0:19:22 - Speaker 2 Oh, yeah, yeah.

0:19:23 - Speaker 1 Yeah, and I think you know sometimes, and even from a physician standpoint, they also almost don't feel like they can be comfortable in terms of bring up. You know somebody is overweight and because of their way they have diabetes or hypertension. But I think most of the overweight and obese patients they realize they have to lose weight. How do you bring up that topic in a non-judgmental way?

0:19:44 - Speaker 2 I want to share a little story with you from my time in clinic actually, and there's a question I want to tie in with it. The question is have you ever experienced this, or what is your take on the mental and emotional component to obesity?

I was sharing with you earlier that you know, I used to see patients every day as a clinical health coach and a lot of my patients were in weight loss programs and I had one patient client who we worked together for about a year and within that year, for the first time in over a decade we got her under 300 pounds and it was amazing. But then all of a sudden she stopped showing up for our coaching sessions, she stopped showing up to the group, she was dodging phone calls and emails. So I kind of called her out in a respectful way, of course, and the shame component again kind of came to light here, but in a really unique way that this was my first time ever experiencing the mental and emotional component to behavior change and especially weight loss. She said, chase, I stopped feeling safe in my body and as we began to unpack that, she shared with me in a very emotional state that she was feeling the same way she did as a young adolescent, early teen, because she shared with me that the guy that her mother was dating was physically, emotionally and even sexually abusive to her mother and her younger sisters who were smaller than her.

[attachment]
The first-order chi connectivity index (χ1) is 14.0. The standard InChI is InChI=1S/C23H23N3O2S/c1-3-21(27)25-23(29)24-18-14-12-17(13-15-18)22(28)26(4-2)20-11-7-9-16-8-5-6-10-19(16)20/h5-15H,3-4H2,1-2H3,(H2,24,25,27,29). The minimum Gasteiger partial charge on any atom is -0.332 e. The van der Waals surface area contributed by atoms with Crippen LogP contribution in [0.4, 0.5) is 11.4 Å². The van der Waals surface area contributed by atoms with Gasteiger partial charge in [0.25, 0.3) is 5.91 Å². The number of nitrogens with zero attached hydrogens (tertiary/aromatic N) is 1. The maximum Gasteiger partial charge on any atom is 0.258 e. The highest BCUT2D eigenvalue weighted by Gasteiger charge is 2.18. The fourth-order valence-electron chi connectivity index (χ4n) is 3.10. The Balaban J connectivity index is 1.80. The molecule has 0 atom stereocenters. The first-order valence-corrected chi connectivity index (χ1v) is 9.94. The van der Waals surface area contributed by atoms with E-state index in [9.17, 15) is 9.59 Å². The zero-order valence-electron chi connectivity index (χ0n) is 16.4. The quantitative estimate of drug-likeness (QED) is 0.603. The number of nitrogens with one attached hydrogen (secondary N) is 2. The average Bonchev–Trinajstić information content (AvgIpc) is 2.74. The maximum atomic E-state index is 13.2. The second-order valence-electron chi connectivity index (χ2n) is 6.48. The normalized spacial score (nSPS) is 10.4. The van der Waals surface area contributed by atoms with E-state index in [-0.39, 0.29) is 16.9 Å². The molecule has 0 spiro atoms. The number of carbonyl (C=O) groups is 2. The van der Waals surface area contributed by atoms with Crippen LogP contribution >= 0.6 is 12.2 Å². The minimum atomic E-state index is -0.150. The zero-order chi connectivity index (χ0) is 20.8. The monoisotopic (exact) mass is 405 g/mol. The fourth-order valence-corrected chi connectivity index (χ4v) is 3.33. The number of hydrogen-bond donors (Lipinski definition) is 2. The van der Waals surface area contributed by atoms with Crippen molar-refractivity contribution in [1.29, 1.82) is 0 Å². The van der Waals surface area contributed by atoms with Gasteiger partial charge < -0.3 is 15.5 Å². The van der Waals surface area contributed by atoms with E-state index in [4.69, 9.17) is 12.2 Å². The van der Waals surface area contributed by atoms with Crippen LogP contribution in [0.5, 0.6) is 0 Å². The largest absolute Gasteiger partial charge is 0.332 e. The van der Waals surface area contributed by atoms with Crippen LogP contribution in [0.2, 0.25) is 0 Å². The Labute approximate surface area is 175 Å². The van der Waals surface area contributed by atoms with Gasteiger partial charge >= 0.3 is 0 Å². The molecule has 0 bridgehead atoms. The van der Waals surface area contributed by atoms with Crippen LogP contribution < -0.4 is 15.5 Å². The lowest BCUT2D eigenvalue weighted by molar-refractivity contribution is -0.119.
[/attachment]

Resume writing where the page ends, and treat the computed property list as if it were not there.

And so what she did? The only way she could avoid him touching her and to be protective of her family? She got bigger and she became her words, not mine less attractive, but also more capable of protecting her family. And so it came down to this component that her body and mind were being triggered, that, hey, there's a past experience of mental, emotional, physical sexual abuse. If we get any smaller, this is going to happen again. Have you ever seen this in patients or in clinic? Or what is the correlation of mental and emotional self to the physical self when we're looking at obesity and really finally letting weight go and keep it off?